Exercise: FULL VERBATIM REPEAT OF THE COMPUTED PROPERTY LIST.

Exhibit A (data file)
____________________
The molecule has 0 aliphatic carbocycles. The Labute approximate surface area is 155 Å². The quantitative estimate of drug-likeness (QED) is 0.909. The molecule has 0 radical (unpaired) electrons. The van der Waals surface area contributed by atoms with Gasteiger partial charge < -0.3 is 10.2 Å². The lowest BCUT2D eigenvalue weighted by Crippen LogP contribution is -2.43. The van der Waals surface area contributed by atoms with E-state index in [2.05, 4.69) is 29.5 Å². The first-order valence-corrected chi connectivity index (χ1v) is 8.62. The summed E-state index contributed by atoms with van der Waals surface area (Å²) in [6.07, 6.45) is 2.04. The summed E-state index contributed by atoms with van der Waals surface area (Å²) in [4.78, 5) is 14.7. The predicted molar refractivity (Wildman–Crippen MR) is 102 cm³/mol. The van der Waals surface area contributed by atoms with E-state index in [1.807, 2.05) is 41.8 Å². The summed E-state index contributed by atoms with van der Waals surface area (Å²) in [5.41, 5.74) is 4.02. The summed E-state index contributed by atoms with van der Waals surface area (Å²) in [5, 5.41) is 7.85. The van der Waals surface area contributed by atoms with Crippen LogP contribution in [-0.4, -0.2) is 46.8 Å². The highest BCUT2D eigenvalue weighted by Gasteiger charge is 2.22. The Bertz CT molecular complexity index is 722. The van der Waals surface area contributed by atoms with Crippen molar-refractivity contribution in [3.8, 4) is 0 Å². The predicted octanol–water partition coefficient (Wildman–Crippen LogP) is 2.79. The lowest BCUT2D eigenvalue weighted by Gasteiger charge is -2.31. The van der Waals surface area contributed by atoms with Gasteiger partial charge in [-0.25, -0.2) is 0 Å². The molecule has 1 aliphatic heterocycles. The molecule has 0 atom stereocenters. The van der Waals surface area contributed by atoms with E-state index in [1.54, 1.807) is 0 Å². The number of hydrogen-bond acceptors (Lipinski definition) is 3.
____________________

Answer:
The molecule has 0 aliphatic carbocycles. The Labute approximate surface area is 155 Å². The quantitative estimate of drug-likeness (QED) is 0.909. The molecule has 0 radical (unpaired) electrons. The van der Waals surface area contributed by atoms with Gasteiger partial charge < -0.3 is 10.2 Å². The lowest BCUT2D eigenvalue weighted by Crippen LogP contribution is -2.43. The van der Waals surface area contributed by atoms with E-state index in [2.05, 4.69) is 29.5 Å². The first-order valence-corrected chi connectivity index (χ1v) is 8.62. The summed E-state index contributed by atoms with van der Waals surface area (Å²) in [6.07, 6.45) is 2.04. The summed E-state index contributed by atoms with van der Waals surface area (Å²) in [4.78, 5) is 14.7. The predicted molar refractivity (Wildman–Crippen MR) is 102 cm³/mol. The van der Waals surface area contributed by atoms with E-state index in [1.807, 2.05) is 41.8 Å². The summed E-state index contributed by atoms with van der Waals surface area (Å²) in [5.41, 5.74) is 4.02. The summed E-state index contributed by atoms with van der Waals surface area (Å²) in [5, 5.41) is 7.85. The van der Waals surface area contributed by atoms with Crippen LogP contribution in [-0.4, -0.2) is 46.8 Å². The highest BCUT2D eigenvalue weighted by Gasteiger charge is 2.22. The Bertz CT molecular complexity index is 722. The van der Waals surface area contributed by atoms with Crippen molar-refractivity contribution in [3.8, 4) is 0 Å². The predicted octanol–water partition coefficient (Wildman–Crippen LogP) is 2.79. The lowest BCUT2D eigenvalue weighted by Gasteiger charge is -2.31. The van der Waals surface area contributed by atoms with Gasteiger partial charge in [-0.25, -0.2) is 0 Å². The molecule has 1 aliphatic heterocycles. The molecule has 0 atom stereocenters. The van der Waals surface area contributed by atoms with E-state index in [1.54, 1.807) is 0 Å². The number of hydrogen-bond acceptors (Lipinski definition) is 3.